If you are shopping in the later months, the more European friendly D’Anjou and Bosc varieties can grow pretty much through winter. These varieties will be harder to know if you are picking out ripe pears, as they do not change color. Even ripe Bosc pears are pretty hard to the touch.
Can You use Asian Pears?
I have not personally tried poaching an Asian pear, though I would not recommend it for a couple of reasons:
- They can cost 4 times what a normal pear cost. We try to make our recipes budget-friendly, so using Asian pears will increase the overall spend on this dish.
- They are best enjoyed cold and fresh, rather than warm.
Asian pears have a much higher water content (this is what I love about them – the juiciness). If you were to cook one down, especially in liquid, I’d expect it to lose structural integrity much faster than the American or European ones.
They also have a coarser and grained texture that would only become more pronounced if poached or baked. All that said, it probably isn’t impossible nor would it result in something horrible if you were to use this pear for the dessert.
If you are really keen on spending the money on poached Asian pears, I recommend cutting the cook time in half. Because of the water content in this pear, you’d run a big risk of overcooking it into mush. You could steam them; however, steaming applies the different heat energy and dissolving powers of poaching, as there is far less water contact in steaming.
The biggest components of flavor for your pear are going to be from your poaching liquid. We opted for a reasonably priced Merlot which is a sweet wine, and we are going with a fairly limited amount of sugar.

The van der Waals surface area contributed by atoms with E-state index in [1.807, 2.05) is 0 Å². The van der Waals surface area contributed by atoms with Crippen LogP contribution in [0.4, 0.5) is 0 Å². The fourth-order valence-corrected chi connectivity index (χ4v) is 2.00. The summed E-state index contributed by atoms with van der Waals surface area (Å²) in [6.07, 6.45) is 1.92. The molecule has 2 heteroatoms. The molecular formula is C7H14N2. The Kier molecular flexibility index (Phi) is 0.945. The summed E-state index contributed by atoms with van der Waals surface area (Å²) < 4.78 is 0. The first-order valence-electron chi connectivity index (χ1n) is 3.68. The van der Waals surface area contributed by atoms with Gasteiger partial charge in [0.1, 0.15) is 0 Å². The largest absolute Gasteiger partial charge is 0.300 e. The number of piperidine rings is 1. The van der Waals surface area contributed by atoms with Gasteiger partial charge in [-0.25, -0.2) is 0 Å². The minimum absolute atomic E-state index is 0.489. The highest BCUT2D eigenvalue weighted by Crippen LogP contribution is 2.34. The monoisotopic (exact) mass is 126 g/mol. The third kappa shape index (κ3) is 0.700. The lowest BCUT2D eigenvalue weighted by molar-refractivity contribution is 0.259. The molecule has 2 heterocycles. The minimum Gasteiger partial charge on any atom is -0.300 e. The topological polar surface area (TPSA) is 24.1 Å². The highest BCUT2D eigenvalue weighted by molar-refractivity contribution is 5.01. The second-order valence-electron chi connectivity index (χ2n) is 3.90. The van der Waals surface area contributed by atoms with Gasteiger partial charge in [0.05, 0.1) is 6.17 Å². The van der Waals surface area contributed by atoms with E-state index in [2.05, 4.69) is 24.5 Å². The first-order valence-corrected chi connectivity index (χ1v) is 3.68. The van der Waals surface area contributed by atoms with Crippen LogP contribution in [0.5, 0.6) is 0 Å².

If you were to use a dry Cabernet Sauvignon or a spicy Zinfandel, that is going to impact the flavor of your pears. I don’t think you really want a dry bitter pear, so if you are picking dryer wines, you may want to add more sugar to compensate.
Wine aside, your add-ins will make a huge difference as well. We’re using pretty standard spices, including cinnamon, vanilla, and allspice. If you have more exotic spices like cardamom, vanilla beans, or star anise, these would all compliment poached pears wonderfully.
To maximize the impact of your spices, you can toast them a bit first to separate and activate the oils that carry the flavor.
Pairing Ideas with Poached Pears
Ice cream is probably the number one compliment for poached pears. Creme Anglaise or Cool Whip would also work well. When it comes to incorporating poached pears into other dishes, you can use them to top pies, cobblers, pancakes, tarts or other baked goods.
The most important tool here is your pot or saucepan. It must be big enough for your pears and enough liquid to cover them 3/4th of the way up (completely covered is even better). Don’t pick something too wide, or you will be spending more money on the wine to submerge everything. The base diameter should be just a bit larger than all your pears together.
- 2 cups red wine (half a bottle)
- 1/4 cup sugar
- 1 teaspoon vanilla extract
- 1 teaspoon All Spice
- 1 clove
- 1 cinnamon stick
- 6 Bartlett pears
- Add wine, sugar, vanilla, and spices to large saucepan on medium-high heat and bring to a boil
- While water is heating, peel pears
- Once liquid reaches boil, turn it down to low
- Add pears to liquid and simmer for 15 minutes or until tender, turning every couple minutes
- Remove and let cool to room temperature
- Serve with ice cream and enjoy